Legislation allowing for gay men to have their historic cautions and convictions ‘disregarded’ and ‘pardoned’ is proving inadequate. It is estimated that there are approximately 15,000 men living with such historic convictions. However, figures obtained by the BBC and the Guardian reveal that only 663 applications have been submitted under the statutory scheme, of which only 189 (29%) have been approved by the Home Office. It is further reported that the only two applications brought in Northern Ireland have been rejected.
The Protection of Freedoms Act 2012, Section 92 allows gay men with historic cautions or convictions for certain offences (including ‘buggery’ and ‘gross indecency’) to apply to the Home Secretary to have them ‘disregarded’. The Policing and Crime Act 2017, sections 164 and 165 (better known as the ‘Turing Law’) further provide for the ‘pardoning’ of those whose cautions or convictions have been ‘disregarded’, as well as the posthumous pardoning of those with cautions or convictions who have died before the legislation came into force.
While there has been a relatively small uptake from those eligible for the statutory scheme, the omission of certain offences from the 2012 Act has prevented many other gay men from engaging with it. The Public Law Project is representing a number of gay men with historic convictions, including veteran campaigner Terry Stewart who in 1981 was convicted of ‘importuning’ under the Sexual Offences Act 1956 (since repealed under the Sexual Offences Act 2003). Crucially, this offence is not among those specified under the 2012 Act, and therefore nor is he (and others with such cautions or convictions) eligible for a pardon under the 2017 Act. The limited scope of the statutory scheme means that a great many gay men living under the shadow of historic cautions or convictions are denied the ability to move out from under it.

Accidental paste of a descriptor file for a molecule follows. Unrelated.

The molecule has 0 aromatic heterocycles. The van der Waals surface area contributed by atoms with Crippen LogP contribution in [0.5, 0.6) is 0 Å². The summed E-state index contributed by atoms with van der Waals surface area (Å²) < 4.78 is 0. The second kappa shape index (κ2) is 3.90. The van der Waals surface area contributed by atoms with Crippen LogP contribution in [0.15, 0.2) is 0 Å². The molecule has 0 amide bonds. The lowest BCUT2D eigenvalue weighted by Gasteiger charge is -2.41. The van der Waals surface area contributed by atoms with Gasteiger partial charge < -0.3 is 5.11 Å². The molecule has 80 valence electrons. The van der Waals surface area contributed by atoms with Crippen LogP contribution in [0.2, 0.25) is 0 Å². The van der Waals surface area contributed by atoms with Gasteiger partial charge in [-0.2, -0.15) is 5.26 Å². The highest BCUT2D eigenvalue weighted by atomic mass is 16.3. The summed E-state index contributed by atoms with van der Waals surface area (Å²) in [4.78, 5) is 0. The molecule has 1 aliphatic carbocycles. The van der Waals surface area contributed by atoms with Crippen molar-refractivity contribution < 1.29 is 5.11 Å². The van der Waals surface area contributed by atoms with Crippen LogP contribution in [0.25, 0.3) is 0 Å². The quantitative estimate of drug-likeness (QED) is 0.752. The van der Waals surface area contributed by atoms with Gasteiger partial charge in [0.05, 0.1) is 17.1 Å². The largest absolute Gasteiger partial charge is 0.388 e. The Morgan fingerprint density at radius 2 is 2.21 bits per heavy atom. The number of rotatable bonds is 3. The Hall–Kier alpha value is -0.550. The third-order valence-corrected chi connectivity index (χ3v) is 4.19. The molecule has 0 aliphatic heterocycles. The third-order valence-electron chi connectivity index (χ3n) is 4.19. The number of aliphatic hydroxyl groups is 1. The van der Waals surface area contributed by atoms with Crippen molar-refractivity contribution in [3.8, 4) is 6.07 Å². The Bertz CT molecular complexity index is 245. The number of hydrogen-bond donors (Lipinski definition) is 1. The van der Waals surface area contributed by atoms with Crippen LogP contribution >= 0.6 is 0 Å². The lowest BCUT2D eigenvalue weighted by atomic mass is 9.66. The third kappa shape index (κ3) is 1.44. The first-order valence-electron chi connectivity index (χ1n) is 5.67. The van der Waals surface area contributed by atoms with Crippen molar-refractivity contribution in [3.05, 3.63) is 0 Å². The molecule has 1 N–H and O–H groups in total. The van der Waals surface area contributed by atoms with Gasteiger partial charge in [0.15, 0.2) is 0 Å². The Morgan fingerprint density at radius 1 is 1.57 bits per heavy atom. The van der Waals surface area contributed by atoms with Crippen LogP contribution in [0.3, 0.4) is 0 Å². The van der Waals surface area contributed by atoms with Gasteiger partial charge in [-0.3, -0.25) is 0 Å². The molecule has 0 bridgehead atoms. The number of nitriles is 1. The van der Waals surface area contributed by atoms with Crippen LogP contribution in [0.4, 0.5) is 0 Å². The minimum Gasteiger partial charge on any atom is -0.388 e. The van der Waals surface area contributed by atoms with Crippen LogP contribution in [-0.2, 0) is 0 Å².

Terry Stewart’s lawyer, Katy Watts, notes that there are ‘thousands of men in Terry’s situation’ and that ‘importuning’ convictions have ‘ruined careers’. Such men are precluded from freely pursuing their aspirations, including Terry’s hopes of becoming a social worker, as a result of the inclusion of these convictions in Disclosure and Barring Service (DBS) checks ‘in the same category as other serious sex offences, terror offences and crimes such as murder’.
Public Law Project wrote to the Home Office on 27 July 2017 requesting then Home Secretary Amber Rudd to exercise her powers under Section 166 of the 2017 Act to add the offence of ‘importuning’ to the list of offences which can be ‘disregarded’ and ‘pardoned’. The Home Office indicated that it would look into the matter, but no remedy has been forthcoming, prompting a further letter on 2 July 2019.
The statutory scheme, as a result of its limited scope and the burden it places on gay men to embark on an what may be regarded as an onerous bureaucratic process, appears to be failing those whom it promised to redeem.